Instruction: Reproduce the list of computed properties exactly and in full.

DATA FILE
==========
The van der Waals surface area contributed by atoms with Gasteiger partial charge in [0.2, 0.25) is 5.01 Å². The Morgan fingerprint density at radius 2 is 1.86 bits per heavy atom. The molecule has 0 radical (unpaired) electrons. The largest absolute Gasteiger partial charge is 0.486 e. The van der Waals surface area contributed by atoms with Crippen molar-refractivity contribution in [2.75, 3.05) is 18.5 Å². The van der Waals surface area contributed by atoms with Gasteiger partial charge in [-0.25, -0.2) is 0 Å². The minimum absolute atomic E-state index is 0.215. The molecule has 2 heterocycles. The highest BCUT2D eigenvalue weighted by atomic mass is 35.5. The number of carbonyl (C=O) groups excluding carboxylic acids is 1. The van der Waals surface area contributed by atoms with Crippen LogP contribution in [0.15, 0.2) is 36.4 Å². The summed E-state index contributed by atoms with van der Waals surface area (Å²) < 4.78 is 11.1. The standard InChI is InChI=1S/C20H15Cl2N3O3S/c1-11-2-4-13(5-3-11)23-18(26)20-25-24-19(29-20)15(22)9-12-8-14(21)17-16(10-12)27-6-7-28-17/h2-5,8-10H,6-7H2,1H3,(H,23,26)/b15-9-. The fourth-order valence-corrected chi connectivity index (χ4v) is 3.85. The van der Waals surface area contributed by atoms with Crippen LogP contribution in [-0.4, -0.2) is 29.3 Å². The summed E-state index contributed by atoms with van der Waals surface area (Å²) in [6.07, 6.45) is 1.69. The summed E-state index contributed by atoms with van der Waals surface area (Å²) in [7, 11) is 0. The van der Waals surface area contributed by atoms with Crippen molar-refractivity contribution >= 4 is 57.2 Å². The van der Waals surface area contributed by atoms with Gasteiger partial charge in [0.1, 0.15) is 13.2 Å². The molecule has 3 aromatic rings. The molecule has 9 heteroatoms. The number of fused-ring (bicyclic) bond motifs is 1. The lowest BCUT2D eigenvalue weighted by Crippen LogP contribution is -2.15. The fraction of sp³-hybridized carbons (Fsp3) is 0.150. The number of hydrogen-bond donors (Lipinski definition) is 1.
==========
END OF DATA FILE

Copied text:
The van der Waals surface area contributed by atoms with Gasteiger partial charge in [0.2, 0.25) is 5.01 Å². The Morgan fingerprint density at radius 2 is 1.86 bits per heavy atom. The molecule has 0 radical (unpaired) electrons. The largest absolute Gasteiger partial charge is 0.486 e. The van der Waals surface area contributed by atoms with Crippen molar-refractivity contribution in [2.75, 3.05) is 18.5 Å². The van der Waals surface area contributed by atoms with Gasteiger partial charge in [-0.25, -0.2) is 0 Å². The minimum absolute atomic E-state index is 0.215. The molecule has 2 heterocycles. The highest BCUT2D eigenvalue weighted by atomic mass is 35.5. The number of carbonyl (C=O) groups excluding carboxylic acids is 1. The van der Waals surface area contributed by atoms with Crippen LogP contribution in [0.15, 0.2) is 36.4 Å². The summed E-state index contributed by atoms with van der Waals surface area (Å²) < 4.78 is 11.1. The standard InChI is InChI=1S/C20H15Cl2N3O3S/c1-11-2-4-13(5-3-11)23-18(26)20-25-24-19(29-20)15(22)9-12-8-14(21)17-16(10-12)27-6-7-28-17/h2-5,8-10H,6-7H2,1H3,(H,23,26)/b15-9-. The fourth-order valence-corrected chi connectivity index (χ4v) is 3.85. The van der Waals surface area contributed by atoms with Crippen LogP contribution in [-0.4, -0.2) is 29.3 Å². The summed E-state index contributed by atoms with van der Waals surface area (Å²) in [6.07, 6.45) is 1.69. The summed E-state index contributed by atoms with van der Waals surface area (Å²) in [7, 11) is 0. The van der Waals surface area contributed by atoms with Crippen molar-refractivity contribution >= 4 is 57.2 Å². The van der Waals surface area contributed by atoms with Gasteiger partial charge in [0.1, 0.15) is 13.2 Å². The molecule has 3 aromatic rings. The molecule has 9 heteroatoms. The number of fused-ring (bicyclic) bond motifs is 1. The lowest BCUT2D eigenvalue weighted by Crippen LogP contribution is -2.15. The fraction of sp³-hybridized carbons (Fsp3) is 0.150. The number of hydrogen-bond donors (Lipinski definition) is 1.